Mom Drops Kids at Barnes and Noble During Errands, Now Faces Prison

VIDEO: Woman faces child endangerment charges for leaving kids unattended at bookstore.
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An Alabama mother who dropped her two young children off at a Barnes & Noble while she ran errands in town now faces as much as six years in prison for child endangerment.

Charlene Sutherland, of Headland, Ala., was charged with six counts of misdemeanor endangering the welfare of a child after leaving her son and daughter, 11 and 6 years old, at a Barnes & Noble in Dothan, Ala., in July. The police allege that Sutherland left the children there unattended for seven hours on three separate occasions, while Sutherland said she would occasionally let the children go there to read while she ran errands.

"My children were home for the summer, not going to school, and one of the things they love to do, they love to read," Sutherland said. "They tell me all about the how the store has a children's section and they can read the books and leave them there so I don't have to buy them, which, frankly, I couldn't afford to do."

Sutherland said her son, Eli, 11, is an avid reader, and she dropped him off a couple of times with his older brother, Nigel, 16, to read while she ran errands in town. On one occasion, the boys' little sister, Faith, 6, wanted to go.

"They go to day care every day, Faith and [youngest son] Noah, and on this particular day Nigel and Ely wanted to go to the bookstore and Faith accompanied them there, and this got blown totally out of proportion," Sutherland said. "Faith is like, she doesn't meet any strangers, so because of the personality Faith has, she might say hi to another girl, and make someone wonder, 'Where's her mom?'"

Sutherland said she dropped off the children at Barnes & Noble after lunch at around 1 p.m., and estimated that she was back to pick them up in about an hour. When she arrived, she found out the children had been taken by Department of Human Resources officials back to the family's home in Headland, she said.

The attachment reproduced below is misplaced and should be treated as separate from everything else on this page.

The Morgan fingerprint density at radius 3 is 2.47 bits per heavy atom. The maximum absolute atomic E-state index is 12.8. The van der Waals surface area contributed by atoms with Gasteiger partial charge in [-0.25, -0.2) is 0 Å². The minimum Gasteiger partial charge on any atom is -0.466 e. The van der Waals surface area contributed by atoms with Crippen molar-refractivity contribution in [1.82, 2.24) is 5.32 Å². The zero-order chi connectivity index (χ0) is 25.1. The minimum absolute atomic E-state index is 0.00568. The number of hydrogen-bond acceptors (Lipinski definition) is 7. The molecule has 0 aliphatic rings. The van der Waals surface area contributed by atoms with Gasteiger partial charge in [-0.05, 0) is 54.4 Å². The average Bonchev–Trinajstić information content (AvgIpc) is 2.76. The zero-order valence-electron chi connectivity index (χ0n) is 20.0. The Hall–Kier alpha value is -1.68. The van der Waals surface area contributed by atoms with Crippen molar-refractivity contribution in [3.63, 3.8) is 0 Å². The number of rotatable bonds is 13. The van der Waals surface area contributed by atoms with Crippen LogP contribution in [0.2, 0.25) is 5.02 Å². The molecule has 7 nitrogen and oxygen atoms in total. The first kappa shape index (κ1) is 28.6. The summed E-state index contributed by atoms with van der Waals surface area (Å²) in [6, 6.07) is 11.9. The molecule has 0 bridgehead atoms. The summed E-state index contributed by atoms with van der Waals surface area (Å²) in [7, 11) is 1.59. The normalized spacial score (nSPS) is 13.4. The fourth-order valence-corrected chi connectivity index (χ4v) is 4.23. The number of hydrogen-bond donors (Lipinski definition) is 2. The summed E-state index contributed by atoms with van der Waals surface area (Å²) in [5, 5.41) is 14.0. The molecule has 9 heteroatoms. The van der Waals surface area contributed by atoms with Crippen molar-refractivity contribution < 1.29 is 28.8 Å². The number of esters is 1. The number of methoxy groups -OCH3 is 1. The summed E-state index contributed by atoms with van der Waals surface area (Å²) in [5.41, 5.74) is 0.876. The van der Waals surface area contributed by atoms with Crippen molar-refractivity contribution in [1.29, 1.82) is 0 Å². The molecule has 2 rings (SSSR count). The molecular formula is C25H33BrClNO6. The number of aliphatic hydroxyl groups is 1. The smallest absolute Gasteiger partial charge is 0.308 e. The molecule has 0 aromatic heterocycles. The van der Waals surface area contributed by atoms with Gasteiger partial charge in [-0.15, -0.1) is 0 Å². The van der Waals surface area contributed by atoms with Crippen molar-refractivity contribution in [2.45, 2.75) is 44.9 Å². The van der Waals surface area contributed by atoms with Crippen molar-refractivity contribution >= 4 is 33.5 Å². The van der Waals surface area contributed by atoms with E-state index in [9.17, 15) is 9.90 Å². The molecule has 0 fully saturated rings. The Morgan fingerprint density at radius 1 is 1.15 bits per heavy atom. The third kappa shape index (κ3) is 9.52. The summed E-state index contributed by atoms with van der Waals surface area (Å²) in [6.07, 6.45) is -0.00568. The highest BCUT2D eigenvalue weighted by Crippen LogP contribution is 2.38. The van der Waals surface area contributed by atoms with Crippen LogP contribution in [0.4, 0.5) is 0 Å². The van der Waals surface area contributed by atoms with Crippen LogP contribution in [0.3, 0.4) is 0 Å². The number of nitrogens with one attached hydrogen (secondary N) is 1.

The police, however, said that Sutherland dropped the kids off around 10 a.m. and picked them up between 5 and 6 p.m. at least three times over a two-week period, according to Dothan police Sgt. Rachel David.

Employees in the store said the children were well-behaved, but after the children were dropped off a third time they decided to call police.

"They're a family friendly business, but they are certainly not set up for the liabilities that a day care [center] would incur," David said.

A police investigator and an investigator from the juvenile investigative unit went to the store and spoke with employees, and then issued a warrant for Sutherland's arrest, David said. The 41-year-old mother was arrested at a roadblock when police ran her license and saw warrants for her arrest, according to David.

Because the crime is a misdemeanor it will go before municipal court, and the maximum penalty is a year for each count. The case will be heard on Oct. 12, Sutherland said.

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